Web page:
This is the question that myself and other panellists at last week’s Property Investor and Homebuyer Show at London ExCel debated in front of a 100-strong audience.

As landlords struggle with the shrinking returns of their single occupancy buy-to-lets and look to Houses in Multiple Occupation (HMOS) as a strategy for achieving higher yields and more income, we asked whether they were equipped with all of the knowledge and expertise to ensure they acted ethically as well as made a profit.

The overwhelming conclusion we came to was yes - of course HMOs can be both profitable for the landlords as well asoperated ethically for the benefit of the tenant. But limited knowledge of such a hands-on strategy can lead to unregulated HMOs that aren’t providing what the tenant needs.

There were two angles we needed to look at here – the landlords’ desire to make money and the tenants’ need for high standard yet affordable accommodation.

Matt Hutchinson from SpareRoom was one of the other panellists and he shared that on a first quarter comparison between 2013 and 2015, there has been a 33% rise in the number of people looking for rooms in shared houses and only a 0.3% growth in the number of people providing those rooms.

There is therefore a huge opportunity for landlords to start operating in a market where there is a high demand. However, this also shows that attitudes are changing. Yes, we know it is more difficult for young people to get their foot on the property ladder, but it’s not necessarily the priority of everyone.

At PPP, and with the help of SpareRoom, we have just conducted our own extensive tenant research. This shows that a lot of people in their mid-20s and early 30s actually don’t want to be tied down to a house, a mortgage or a location – they want flexibility. They want to travel and work in different places before they decide where they want to settle down.

So we discussed that, on the one hand, HMOs can provide a profitable investment strategy for landlords, but on the other, they provide young people with somewhere to live – a social option that caters to their needs. The research also shows that sharers are able to save a lot more than if they were to rent alone, meaning they could be putting some of that aside to go towards a deposit for a house.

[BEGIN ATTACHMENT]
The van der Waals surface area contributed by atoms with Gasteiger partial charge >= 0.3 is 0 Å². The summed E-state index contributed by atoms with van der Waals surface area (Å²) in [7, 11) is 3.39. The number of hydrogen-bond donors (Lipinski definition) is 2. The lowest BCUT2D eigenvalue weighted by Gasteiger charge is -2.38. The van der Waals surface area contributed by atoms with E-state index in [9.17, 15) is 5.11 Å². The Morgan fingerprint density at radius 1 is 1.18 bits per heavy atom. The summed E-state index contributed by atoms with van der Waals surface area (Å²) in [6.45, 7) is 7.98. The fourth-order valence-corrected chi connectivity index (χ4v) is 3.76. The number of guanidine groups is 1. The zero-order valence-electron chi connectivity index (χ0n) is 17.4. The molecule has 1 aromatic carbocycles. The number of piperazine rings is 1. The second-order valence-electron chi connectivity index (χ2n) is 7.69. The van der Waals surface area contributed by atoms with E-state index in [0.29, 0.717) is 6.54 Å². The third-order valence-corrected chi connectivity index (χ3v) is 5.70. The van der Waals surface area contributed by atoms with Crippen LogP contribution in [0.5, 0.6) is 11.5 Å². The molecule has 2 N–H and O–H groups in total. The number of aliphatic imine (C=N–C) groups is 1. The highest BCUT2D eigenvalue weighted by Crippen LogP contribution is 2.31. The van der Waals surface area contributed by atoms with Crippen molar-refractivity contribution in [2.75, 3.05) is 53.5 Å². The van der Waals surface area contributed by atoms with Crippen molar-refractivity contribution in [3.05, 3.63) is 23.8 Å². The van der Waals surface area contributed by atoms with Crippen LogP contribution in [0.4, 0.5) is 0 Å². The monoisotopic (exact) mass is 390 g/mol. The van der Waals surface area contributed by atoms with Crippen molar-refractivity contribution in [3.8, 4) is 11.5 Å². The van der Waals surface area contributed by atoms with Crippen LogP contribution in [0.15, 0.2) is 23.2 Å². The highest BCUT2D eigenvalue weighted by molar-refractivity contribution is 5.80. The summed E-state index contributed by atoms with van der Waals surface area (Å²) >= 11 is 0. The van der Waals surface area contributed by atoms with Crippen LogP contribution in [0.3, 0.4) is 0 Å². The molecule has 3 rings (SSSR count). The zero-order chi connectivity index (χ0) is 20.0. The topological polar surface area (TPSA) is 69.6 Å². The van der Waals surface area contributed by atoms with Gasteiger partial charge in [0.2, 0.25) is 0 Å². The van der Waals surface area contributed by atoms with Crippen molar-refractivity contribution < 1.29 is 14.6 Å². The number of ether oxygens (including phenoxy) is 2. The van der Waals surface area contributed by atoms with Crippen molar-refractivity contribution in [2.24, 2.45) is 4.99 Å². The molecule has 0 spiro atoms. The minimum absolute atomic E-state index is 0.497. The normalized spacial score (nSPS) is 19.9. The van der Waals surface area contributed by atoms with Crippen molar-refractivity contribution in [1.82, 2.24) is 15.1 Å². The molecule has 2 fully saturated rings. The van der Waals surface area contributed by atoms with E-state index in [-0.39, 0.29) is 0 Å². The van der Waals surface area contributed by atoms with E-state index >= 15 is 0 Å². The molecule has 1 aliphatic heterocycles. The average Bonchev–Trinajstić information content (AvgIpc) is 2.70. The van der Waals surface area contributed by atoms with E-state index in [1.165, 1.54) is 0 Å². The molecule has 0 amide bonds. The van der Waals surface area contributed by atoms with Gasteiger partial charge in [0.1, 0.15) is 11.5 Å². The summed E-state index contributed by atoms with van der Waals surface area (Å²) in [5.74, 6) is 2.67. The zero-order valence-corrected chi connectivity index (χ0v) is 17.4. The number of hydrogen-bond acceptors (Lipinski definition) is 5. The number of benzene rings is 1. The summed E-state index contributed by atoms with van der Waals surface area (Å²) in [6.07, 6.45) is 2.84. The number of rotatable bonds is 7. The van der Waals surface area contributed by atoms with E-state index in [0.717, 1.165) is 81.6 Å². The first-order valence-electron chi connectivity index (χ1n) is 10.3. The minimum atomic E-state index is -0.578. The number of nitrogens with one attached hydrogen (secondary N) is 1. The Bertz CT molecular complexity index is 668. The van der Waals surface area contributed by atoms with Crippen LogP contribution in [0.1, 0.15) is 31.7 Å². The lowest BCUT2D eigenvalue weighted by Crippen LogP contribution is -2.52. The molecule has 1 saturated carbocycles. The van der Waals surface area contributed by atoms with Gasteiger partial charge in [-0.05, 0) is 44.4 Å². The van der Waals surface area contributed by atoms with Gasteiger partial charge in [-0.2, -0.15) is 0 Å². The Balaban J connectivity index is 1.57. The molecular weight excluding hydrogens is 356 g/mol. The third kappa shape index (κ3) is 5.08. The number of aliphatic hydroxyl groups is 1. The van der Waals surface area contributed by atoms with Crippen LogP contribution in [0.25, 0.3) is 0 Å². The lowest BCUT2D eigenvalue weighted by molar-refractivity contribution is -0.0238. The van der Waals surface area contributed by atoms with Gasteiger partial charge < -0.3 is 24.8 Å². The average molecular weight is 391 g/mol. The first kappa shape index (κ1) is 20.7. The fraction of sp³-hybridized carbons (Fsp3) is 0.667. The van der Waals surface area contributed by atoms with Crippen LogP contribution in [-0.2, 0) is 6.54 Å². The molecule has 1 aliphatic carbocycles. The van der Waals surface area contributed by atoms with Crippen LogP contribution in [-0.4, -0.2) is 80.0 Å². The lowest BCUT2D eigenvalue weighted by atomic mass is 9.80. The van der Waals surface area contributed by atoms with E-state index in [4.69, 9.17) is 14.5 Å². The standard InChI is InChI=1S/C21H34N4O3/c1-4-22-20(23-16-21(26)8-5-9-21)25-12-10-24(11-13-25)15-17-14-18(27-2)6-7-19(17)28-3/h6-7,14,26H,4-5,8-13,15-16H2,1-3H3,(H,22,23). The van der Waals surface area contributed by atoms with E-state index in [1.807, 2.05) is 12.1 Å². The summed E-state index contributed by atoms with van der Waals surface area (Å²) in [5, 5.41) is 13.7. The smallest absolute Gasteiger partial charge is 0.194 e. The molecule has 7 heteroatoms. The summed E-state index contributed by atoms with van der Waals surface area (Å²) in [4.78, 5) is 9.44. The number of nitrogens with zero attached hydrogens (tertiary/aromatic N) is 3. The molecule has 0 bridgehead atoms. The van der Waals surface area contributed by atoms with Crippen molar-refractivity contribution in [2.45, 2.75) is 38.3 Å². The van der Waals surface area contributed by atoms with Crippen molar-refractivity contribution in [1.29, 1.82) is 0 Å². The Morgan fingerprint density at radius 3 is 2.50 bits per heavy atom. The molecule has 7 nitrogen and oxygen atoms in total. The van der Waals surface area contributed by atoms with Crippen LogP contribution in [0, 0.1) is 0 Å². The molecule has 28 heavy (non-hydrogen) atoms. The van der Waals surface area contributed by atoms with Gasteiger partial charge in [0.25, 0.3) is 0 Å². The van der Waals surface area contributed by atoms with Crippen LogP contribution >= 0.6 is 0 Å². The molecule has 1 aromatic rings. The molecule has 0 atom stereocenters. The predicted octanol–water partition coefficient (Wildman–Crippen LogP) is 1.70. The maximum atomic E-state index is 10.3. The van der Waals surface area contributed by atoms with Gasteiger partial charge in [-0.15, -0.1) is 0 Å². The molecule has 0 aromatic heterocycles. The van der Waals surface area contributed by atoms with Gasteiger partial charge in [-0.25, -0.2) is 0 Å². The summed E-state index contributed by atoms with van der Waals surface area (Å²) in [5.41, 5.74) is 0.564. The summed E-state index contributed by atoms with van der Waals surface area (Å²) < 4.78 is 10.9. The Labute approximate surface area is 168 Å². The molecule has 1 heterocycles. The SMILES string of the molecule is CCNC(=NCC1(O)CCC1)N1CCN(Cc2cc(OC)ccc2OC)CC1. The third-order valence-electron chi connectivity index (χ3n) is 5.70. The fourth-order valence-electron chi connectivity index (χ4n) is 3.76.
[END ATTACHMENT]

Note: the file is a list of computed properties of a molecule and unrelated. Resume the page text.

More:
The tenant demand that Matt talked about is for high quality, affordable and well-managed properties, not low quality, over-priced and unsafe HMOs – which is the low end of the market where the rogue landlords operate.

It is therefore key for landlords to educate themselves in the area of HMO investing in order for them to be able to make a decent return from their portfolio, but also provide a quality product and high level of serviceto tenants. Another panellist, Ash Zuberi, said; “An HMO portfolio can be a big beast and you have to learn to control it” and that is absolutely true.

Landlords need to know where to buy, what to buy, how to refurbish a property effectively and how to fund the investment. They need to ask themselves whether they know how to get planning permission or how to run a portfolio in a tax-efficient manner? They need to understand the plethora of local and national legislation and licensing that applies to investing in HMOs. And this is just a short list!

One thing is certain – having a property portfolio that is of a great standard and compliant can deliver the best results and the best returns. HMOs are no get rich quick strategy and require a lot of hard work and commitment. Landlords would do well to remember that before considering whether this is a strategy they want to follow.

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